Ethiopia is the oldest coffee consuming culture. It is the birthplace of coffee, where it grew wild within the forests of the western regions. There is more regional distinction here than anywhere else. With around 150 different languages spoken, tribal separation and customs, as well as the effects of living in such drastically different landscapes, coffee seems to be the common thread that holds all of Ethiopia together. Each region, each zone, each woreda (district) is as individual as the next. Part of this is the trees themselves. I refer to the varietal as "Native Selection”, because each area prides itself on the taste of their land. The coffee that has been growing there for hundreds of years is replanted each season to maintain this taste. “Heirloom”, “Landrace”, and “Wild” are used in absence of a cultivated varietal. Location is also used to name the type of plant grown in a particular area. 

So, in the Sidama region, of the Guji Zone, within the Kercha woreda, lies Inshe, where this coffee grows. The people are members of the Guji Oromia tribe and live a very rural, coffee focused life. They have joined together with the Oromia Coffee Farmer’s Cooperative Union and localized washing stations to process, represent and sell their coffees. With a few hundred members, each with at most a half hectare of land growing coffee, the lots are separated by the waves of harvested cherries as they come into the washing station. Processing is done with disc depulping, fermentation under water for up to 48 hours, washing in long corrugated channels and drying on raised beds. This is Ethiopia.

Kercha is a beautiful expression of youthful exuberance. Aromas of rose and eucalyptus turn into whispers of floral tea and meyer lemon. This coffee explodes with the juiciness of honey dew, mango, nectarine, and even golden raspberry. It starts with a splash that transforms to focus on the syrupy feel of melon and floating aspects of a fine oolong. Through the florals and fruit, you’ll find this dream anchored with a delightful hazelnut cream and gingersnap cookie. Sure to lift your head up into the clouds, like giving yourself flowers on a Monday morning.


In the heart of Southern Colombia’s coffee region, where Huila meets Tolima and Cauca, we find some of the most treasured micro-climates nestled within the creases of the Andes mountains. This area is home to Colombia’s highest volcano at 5,364 meters, Navedo del Huila. Guadualito is a village with less than 10 structures scattered about amongst the emerald sea of coffee trees. That’s it! Hidden between Santa Maria and Palermo in Huila, we find Saul and Jose producing some of the finest coffee in the area. They tend to their farm planted with Caturra and Colombia varietals at 1700 masl. Caturra is a natural mutation of the Bourbon variety that formed in Brazil in the late 1930’s. Smaller, more compact, and higher yielding, Caturra was introduced into Colombia in 1952 and was widely accepted by most farmers by 1960. Today, nearly 45% of all coffee grown in Colombia is Caturra. The Colombia varietal was released in 1982 after five generations of successful crossings of Caturra and Hybrid of Timor, resulting in a high yielding coffee that shows resistance to coffee leaf rust. Rich in history, lush in agriculture, and steeped in tradition and culture, Huila is a shining example of the possibilities that the land and the people have, respectfully working together from one generation to the next.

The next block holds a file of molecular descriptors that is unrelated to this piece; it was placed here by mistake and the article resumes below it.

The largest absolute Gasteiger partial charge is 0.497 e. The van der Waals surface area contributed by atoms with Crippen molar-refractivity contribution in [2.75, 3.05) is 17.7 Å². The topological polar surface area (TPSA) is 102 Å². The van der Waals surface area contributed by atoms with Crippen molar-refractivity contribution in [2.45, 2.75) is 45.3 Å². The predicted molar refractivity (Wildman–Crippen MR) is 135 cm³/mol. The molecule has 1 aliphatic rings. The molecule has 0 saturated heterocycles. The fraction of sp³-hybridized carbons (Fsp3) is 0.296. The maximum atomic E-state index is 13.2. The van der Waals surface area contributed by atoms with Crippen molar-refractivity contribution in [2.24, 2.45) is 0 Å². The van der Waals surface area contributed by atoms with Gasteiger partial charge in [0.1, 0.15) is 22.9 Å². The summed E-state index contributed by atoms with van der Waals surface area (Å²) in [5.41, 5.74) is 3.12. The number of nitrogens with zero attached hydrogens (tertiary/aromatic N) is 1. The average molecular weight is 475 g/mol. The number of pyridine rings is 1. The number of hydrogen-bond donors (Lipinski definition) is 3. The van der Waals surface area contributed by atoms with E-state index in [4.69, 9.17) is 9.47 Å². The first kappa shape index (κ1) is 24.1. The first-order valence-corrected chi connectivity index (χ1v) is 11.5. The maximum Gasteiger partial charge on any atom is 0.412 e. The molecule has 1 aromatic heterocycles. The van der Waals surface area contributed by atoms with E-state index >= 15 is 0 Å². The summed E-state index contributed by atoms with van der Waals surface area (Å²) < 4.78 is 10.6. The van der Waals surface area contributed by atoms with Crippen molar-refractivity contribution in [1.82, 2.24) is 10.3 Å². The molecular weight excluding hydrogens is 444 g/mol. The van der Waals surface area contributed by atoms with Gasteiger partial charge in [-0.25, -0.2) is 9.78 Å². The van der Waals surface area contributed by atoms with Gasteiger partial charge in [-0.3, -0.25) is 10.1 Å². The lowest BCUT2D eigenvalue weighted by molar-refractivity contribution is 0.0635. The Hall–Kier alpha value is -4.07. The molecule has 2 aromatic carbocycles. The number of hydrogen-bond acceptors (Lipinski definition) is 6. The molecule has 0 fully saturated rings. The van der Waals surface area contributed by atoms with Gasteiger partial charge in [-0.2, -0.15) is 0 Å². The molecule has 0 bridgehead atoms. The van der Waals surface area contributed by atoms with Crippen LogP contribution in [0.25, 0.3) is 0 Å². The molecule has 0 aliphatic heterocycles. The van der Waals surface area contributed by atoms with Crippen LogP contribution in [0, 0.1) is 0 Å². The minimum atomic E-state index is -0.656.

As diverse as the landscape, this coffee has quite the range of flavors. Refreshing tart plum and tamarind provides a juicy start that falls into a rich and buttery body, like a pecan sandies. As the coffee cools, it opens up to show honeysuckle blossom and red currant floating through the finish. You’ll think you had cookies for breakfast.


Yanatile, from the Quechua words Yana (Black) and Ttili (heavy, thick) in honor of the ancestral observation of the river that washes the shores of the valley, is a land of hidden treasures and epic heights. The road there zigzags over rivers and streams while winding up and down the valley walls on a narrow ribbon of road that barely accommodates one lane of traffic, not the two that actually use it. A grueling drive that requires constant attention and plenty of luck. Located directly west of Machu Picchu, Americo Astete Palomino does a miraculous job at producing quality in this sacred valley. Around 2000 masl, you’ll find this farm planted with beautiful Typica, Bourbon, and Caturra varietals that produced a total of 5 bags worth of green coffee. Equipped with his own depulper and tile-lined washing tank, Americo takes processing into his own hands to capture a precise representation of this mysterious land. The valley is arid and desert-like, creating an ideal environment for drying and storing parchment coffee. Times are changing from when merchants would come to town to buy coffees being lost in larger bulk blends to proudly coveting the beauty that Yanatile has to offer. Mr. Palomino, thank you for your dedication. Your coffee is spectacular.

In a cutout of the Andes Mountainside, this coffee has highlights and depth with hidden surprises as the cup continues to unfold. The aromatics welcome with the warmth of toasted walnut and the gentle floral aspects of black currant. The profile starts with the juiciness of red grapes and fresh ripe figs that slowly drip with a dark honey viscosity. At the center of palate, you’ll find an elegant dark chocolate that tumbles around with a creamy almond toffee. It’s almost like you’re floating down the Yanatile River while catching the moon shine through the mountains.